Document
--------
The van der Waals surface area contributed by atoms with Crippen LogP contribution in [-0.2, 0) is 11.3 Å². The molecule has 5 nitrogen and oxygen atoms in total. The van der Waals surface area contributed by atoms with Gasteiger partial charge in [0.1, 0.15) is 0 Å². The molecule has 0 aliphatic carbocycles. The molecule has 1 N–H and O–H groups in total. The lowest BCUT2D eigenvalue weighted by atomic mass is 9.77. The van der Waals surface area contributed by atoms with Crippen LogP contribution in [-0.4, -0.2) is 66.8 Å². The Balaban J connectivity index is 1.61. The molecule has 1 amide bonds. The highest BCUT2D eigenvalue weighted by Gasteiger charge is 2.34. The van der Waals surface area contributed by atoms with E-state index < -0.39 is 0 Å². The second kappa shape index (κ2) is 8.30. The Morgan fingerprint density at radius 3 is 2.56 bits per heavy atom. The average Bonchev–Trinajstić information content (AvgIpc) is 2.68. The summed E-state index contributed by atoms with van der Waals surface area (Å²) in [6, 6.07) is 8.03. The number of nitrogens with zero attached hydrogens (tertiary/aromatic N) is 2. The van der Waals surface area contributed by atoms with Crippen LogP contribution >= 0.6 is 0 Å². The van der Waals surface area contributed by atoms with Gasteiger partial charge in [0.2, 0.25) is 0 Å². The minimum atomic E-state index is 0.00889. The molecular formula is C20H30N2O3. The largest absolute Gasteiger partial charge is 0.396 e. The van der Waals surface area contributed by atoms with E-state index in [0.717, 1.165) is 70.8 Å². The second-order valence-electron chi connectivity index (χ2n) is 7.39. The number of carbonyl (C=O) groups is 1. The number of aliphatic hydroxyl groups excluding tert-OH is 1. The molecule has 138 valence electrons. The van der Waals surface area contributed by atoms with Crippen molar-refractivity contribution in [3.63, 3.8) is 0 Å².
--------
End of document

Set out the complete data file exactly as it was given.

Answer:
The van der Waals surface area contributed by atoms with Crippen LogP contribution in [-0.2, 0) is 11.3 Å². The molecule has 5 nitrogen and oxygen atoms in total. The van der Waals surface area contributed by atoms with Gasteiger partial charge in [0.1, 0.15) is 0 Å². The molecule has 0 aliphatic carbocycles. The molecule has 1 N–H and O–H groups in total. The lowest BCUT2D eigenvalue weighted by atomic mass is 9.77. The van der Waals surface area contributed by atoms with Crippen LogP contribution in [-0.4, -0.2) is 66.8 Å². The Balaban J connectivity index is 1.61. The molecule has 1 amide bonds. The highest BCUT2D eigenvalue weighted by Gasteiger charge is 2.34. The van der Waals surface area contributed by atoms with E-state index < -0.39 is 0 Å². The second kappa shape index (κ2) is 8.30. The Morgan fingerprint density at radius 3 is 2.56 bits per heavy atom. The average Bonchev–Trinajstić information content (AvgIpc) is 2.68. The summed E-state index contributed by atoms with van der Waals surface area (Å²) in [6, 6.07) is 8.03. The number of nitrogens with zero attached hydrogens (tertiary/aromatic N) is 2. The van der Waals surface area contributed by atoms with Crippen LogP contribution >= 0.6 is 0 Å². The van der Waals surface area contributed by atoms with Gasteiger partial charge in [0.2, 0.25) is 0 Å². The minimum atomic E-state index is 0.00889. The molecular formula is C20H30N2O3. The largest absolute Gasteiger partial charge is 0.396 e. The van der Waals surface area contributed by atoms with E-state index in [0.717, 1.165) is 70.8 Å². The second-order valence-electron chi connectivity index (χ2n) is 7.39. The number of carbonyl (C=O) groups is 1. The number of aliphatic hydroxyl groups excluding tert-OH is 1. The molecule has 138 valence electrons. The van der Waals surface area contributed by atoms with Crippen molar-refractivity contribution in [3.63, 3.8) is 0 Å².